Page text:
How to Grow

  • Keep weeds under control during the growing season. Weeds compete with plants for water, space and nutrients, so control them by either cultivating often or use a mulch to prevent their seeds from germinating. Avoid disturbing the soil around the plants when weeding.
  • Keep plants well watered during dry periods to promote rapid, uninterrupted growth. Plants need about 1 inch of rain per week during the growing season. Use a rain gauge to check to see if you need to add water. It’s best to water with a drip or trickle system that delivers water at low pressure at the soil level. If you water with overhead sprinklers, water early in the day so the foliage has time to dry off before evening, to minimize disease problems. Keep the soil moist but not saturated.
  • If flower stalk appears, remove it to prolong the harvest.
  • Monitor for pests and diseases. Check with your local Cooperative Extension Service for pest controls recommended for your area.

Harvest and Preserving Tips

  • Begin harvesting leaves when they reach 5-6 inches or are large enough to use.
  • Break off the outer leaves at their base, taking care not to damage the inner leaves.
  • Plants that are harvested regularly will continue to produce new growth from the center of the plant.
  • Both the leaves and stalks are edible raw, steamed, and sautéed, but avoid the lower 2-3 inches of the stalk as it may be fibrous and tough.
  • Swiss chard may be blanched and frozen. Stems may be pickled.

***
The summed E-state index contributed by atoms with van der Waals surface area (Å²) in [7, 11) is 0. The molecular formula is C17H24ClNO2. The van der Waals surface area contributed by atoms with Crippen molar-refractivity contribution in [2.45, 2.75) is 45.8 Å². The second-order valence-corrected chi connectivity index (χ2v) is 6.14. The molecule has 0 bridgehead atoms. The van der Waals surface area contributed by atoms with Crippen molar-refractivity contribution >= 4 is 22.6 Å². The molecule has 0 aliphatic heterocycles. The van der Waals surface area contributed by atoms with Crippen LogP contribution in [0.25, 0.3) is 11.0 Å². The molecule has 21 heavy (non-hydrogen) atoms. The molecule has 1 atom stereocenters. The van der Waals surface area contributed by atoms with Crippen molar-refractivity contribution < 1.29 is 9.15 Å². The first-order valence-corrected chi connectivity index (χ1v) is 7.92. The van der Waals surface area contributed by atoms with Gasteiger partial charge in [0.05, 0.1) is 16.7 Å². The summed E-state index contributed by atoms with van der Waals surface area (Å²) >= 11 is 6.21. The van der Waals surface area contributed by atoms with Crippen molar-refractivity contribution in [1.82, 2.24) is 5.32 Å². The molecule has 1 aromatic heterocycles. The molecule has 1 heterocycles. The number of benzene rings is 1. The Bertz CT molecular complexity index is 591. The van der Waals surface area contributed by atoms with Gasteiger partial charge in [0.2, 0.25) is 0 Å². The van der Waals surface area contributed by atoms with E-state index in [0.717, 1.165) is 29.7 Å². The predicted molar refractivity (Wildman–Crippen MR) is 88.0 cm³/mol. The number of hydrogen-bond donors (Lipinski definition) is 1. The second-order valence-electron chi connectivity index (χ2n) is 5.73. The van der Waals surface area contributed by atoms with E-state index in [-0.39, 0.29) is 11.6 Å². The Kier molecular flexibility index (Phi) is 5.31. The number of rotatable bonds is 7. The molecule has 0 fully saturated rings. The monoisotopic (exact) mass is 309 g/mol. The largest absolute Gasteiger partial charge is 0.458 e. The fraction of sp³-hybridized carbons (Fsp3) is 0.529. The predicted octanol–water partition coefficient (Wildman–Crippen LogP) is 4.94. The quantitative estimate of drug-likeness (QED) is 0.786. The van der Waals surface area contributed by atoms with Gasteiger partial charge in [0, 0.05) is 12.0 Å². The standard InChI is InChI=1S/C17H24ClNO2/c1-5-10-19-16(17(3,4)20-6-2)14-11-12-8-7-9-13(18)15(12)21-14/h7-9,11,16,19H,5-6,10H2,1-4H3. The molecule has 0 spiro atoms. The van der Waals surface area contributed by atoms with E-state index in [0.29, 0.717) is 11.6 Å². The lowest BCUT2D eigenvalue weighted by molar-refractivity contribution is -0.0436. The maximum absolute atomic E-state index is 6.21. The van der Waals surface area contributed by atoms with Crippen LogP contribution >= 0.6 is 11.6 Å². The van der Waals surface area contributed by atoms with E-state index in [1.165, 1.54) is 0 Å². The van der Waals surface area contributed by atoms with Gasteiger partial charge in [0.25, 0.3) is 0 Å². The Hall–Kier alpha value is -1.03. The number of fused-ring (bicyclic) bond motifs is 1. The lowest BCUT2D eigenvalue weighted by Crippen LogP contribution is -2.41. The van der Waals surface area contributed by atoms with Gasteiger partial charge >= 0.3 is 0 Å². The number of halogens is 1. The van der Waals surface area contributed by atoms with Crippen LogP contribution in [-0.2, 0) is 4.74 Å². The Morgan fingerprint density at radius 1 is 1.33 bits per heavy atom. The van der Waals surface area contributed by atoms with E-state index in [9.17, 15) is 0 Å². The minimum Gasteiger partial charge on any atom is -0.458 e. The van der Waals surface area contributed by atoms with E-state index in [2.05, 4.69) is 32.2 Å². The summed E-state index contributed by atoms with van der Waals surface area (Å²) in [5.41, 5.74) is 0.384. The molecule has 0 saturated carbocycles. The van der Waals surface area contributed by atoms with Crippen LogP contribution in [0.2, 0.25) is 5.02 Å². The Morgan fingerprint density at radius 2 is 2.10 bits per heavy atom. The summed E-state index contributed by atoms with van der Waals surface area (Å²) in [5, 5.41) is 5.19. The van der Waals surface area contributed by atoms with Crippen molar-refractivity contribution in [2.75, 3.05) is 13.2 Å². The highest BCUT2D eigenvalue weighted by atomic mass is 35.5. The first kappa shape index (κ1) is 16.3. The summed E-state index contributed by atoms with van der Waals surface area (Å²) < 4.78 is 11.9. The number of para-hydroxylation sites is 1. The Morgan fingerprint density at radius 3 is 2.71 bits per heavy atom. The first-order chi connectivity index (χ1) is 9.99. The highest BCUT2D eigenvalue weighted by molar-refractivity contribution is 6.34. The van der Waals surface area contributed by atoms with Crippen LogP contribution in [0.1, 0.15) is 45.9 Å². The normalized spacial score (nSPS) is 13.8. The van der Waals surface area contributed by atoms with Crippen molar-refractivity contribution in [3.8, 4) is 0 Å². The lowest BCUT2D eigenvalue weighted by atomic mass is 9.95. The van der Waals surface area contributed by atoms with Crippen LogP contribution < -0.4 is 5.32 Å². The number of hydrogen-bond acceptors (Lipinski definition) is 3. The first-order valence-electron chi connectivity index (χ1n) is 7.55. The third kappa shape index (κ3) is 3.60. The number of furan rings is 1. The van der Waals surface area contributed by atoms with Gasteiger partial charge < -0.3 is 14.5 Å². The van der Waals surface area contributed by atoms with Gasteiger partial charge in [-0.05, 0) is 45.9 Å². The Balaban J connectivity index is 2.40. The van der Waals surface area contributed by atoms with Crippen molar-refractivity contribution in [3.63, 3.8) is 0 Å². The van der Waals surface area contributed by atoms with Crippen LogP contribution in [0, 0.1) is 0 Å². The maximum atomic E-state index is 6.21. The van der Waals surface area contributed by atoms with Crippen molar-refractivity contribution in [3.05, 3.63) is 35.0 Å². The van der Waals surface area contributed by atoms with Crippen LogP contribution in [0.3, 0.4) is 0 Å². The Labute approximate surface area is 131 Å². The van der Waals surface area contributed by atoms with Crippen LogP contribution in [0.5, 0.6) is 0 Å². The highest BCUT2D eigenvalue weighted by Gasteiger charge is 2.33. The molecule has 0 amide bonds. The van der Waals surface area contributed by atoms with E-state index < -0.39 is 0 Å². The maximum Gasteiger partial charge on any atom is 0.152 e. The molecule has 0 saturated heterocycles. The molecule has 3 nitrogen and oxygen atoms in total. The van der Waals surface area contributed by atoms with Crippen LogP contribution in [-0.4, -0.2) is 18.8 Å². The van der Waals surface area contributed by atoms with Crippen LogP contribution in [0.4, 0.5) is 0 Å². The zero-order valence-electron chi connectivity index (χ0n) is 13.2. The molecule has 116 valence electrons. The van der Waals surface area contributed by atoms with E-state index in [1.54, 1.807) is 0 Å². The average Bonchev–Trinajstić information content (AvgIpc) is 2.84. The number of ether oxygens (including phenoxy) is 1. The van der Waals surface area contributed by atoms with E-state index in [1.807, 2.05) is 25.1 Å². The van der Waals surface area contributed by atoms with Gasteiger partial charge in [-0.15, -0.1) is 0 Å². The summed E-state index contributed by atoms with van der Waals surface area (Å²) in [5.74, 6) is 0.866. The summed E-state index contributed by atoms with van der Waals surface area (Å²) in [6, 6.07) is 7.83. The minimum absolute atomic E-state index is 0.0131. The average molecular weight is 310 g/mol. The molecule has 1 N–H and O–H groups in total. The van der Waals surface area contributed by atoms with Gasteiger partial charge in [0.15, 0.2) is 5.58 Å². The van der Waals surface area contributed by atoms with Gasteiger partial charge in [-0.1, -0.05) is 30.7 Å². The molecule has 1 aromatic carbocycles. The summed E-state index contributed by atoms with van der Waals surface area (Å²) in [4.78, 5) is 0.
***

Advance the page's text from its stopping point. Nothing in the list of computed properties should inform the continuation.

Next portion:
Days To Maturity
60 days
Full Sun
8 inches
12-16 inches
Sow Method
Direct Sow
Planting Time
Spring, Summer
Sow Time
2-4 weeks BLF
12 inches
Life Cycle
Swiss Chard, Bright Lights is rated 4.8 out of 5 by 19.
Rated 5 out of 5 by from Brightest Lights I bought a plant of this type of swiss chard and was very impressed. I made a nice raised bed to plant some others cool season crops- crops that grow well in cool weather and shade- and this plant in a shady section of my back yard where my old swing-set used to be. We lost all of the plants except this one to a squirrel invasion. I guess this plant is squirrel-proof. The plant thrived in the cool shady area and gave us large colorful-stemmed leaves. I watered it once a week because it was in the shade and the water would last longer. I pruned any dying or ill-looked leaves. The tasty leaves provided us with salads, toppings on other dishes, and chicken salad sandwiches which my mom enjoyed. The colors came in red, white, yellow, and, orange with a bright color in a dark shady spot. The plant grew about 7 inches wide and 13 inches high. To grow this plant successfully, plant it in a shady area, water it less frequently than warm season crops, and prune all ill appeared leaves. Here is a delectable recipe that includes the swiss chard: Clementine Salad With Swiss Chard -2 heads of lettuce -10 to 15 large leaves of Swiss Chard -8 clementines (peeled) -1/4 cup of pecans (whole or minced) -Parmesan cheese(optional) -1/2 cup arugula -1/8 cup thinly sliced kohlrabi Cut lettuce heads, swiss chard, and arugula into small pieces. Mix all. Separate the Clementines into the eight divisions they are composed of. Combine and mix all of the greens, pecans, clementines, and kohlrabi in a large salad bowl. Top with parmesan cheese to your liking. Serves about 3. Good Luck! Happy Planting!